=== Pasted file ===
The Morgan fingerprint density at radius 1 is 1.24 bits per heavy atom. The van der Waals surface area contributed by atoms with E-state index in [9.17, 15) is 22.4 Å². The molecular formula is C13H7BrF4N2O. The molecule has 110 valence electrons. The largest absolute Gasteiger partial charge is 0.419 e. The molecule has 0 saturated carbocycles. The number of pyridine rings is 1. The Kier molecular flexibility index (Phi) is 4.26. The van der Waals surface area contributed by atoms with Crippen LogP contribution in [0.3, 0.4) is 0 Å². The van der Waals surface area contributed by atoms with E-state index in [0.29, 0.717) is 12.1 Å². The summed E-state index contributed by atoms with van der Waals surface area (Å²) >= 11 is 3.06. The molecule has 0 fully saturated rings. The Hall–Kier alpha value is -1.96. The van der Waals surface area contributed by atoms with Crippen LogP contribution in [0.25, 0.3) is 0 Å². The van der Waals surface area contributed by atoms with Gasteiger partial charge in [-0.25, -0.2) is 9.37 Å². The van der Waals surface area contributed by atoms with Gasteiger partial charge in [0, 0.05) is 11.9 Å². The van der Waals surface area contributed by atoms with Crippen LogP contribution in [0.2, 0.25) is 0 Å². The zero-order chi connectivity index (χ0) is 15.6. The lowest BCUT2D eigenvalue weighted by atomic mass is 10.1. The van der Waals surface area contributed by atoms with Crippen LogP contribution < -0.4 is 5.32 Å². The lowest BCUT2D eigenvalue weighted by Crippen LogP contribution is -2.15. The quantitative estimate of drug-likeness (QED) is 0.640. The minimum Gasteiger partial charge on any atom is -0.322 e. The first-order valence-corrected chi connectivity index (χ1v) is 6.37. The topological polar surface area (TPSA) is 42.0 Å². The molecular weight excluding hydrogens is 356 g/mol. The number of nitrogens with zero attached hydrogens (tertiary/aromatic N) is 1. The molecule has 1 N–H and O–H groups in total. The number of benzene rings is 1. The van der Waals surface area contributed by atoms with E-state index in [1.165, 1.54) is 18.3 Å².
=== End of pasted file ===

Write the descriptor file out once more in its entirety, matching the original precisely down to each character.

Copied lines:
The Morgan fingerprint density at radius 1 is 1.24 bits per heavy atom. The van der Waals surface area contributed by atoms with E-state index in [9.17, 15) is 22.4 Å². The molecular formula is C13H7BrF4N2O. The molecule has 110 valence electrons. The largest absolute Gasteiger partial charge is 0.419 e. The molecule has 0 saturated carbocycles. The number of pyridine rings is 1. The Kier molecular flexibility index (Phi) is 4.26. The van der Waals surface area contributed by atoms with Crippen LogP contribution in [0.3, 0.4) is 0 Å². The van der Waals surface area contributed by atoms with E-state index in [0.29, 0.717) is 12.1 Å². The summed E-state index contributed by atoms with van der Waals surface area (Å²) >= 11 is 3.06. The molecule has 0 fully saturated rings. The Hall–Kier alpha value is -1.96. The van der Waals surface area contributed by atoms with Crippen LogP contribution in [0.25, 0.3) is 0 Å². The van der Waals surface area contributed by atoms with Gasteiger partial charge in [-0.25, -0.2) is 9.37 Å². The van der Waals surface area contributed by atoms with Gasteiger partial charge in [0, 0.05) is 11.9 Å². The van der Waals surface area contributed by atoms with Crippen LogP contribution in [0.2, 0.25) is 0 Å². The zero-order chi connectivity index (χ0) is 15.6. The lowest BCUT2D eigenvalue weighted by atomic mass is 10.1. The van der Waals surface area contributed by atoms with Crippen LogP contribution < -0.4 is 5.32 Å². The lowest BCUT2D eigenvalue weighted by Crippen LogP contribution is -2.15. The quantitative estimate of drug-likeness (QED) is 0.640. The minimum Gasteiger partial charge on any atom is -0.322 e. The first-order valence-corrected chi connectivity index (χ1v) is 6.37. The topological polar surface area (TPSA) is 42.0 Å². The molecular weight excluding hydrogens is 356 g/mol. The number of nitrogens with zero attached hydrogens (tertiary/aromatic N) is 1. The molecule has 1 N–H and O–H groups in total. The number of benzene rings is 1. The van der Waals surface area contributed by atoms with E-state index in [1.165, 1.54) is 18.3 Å².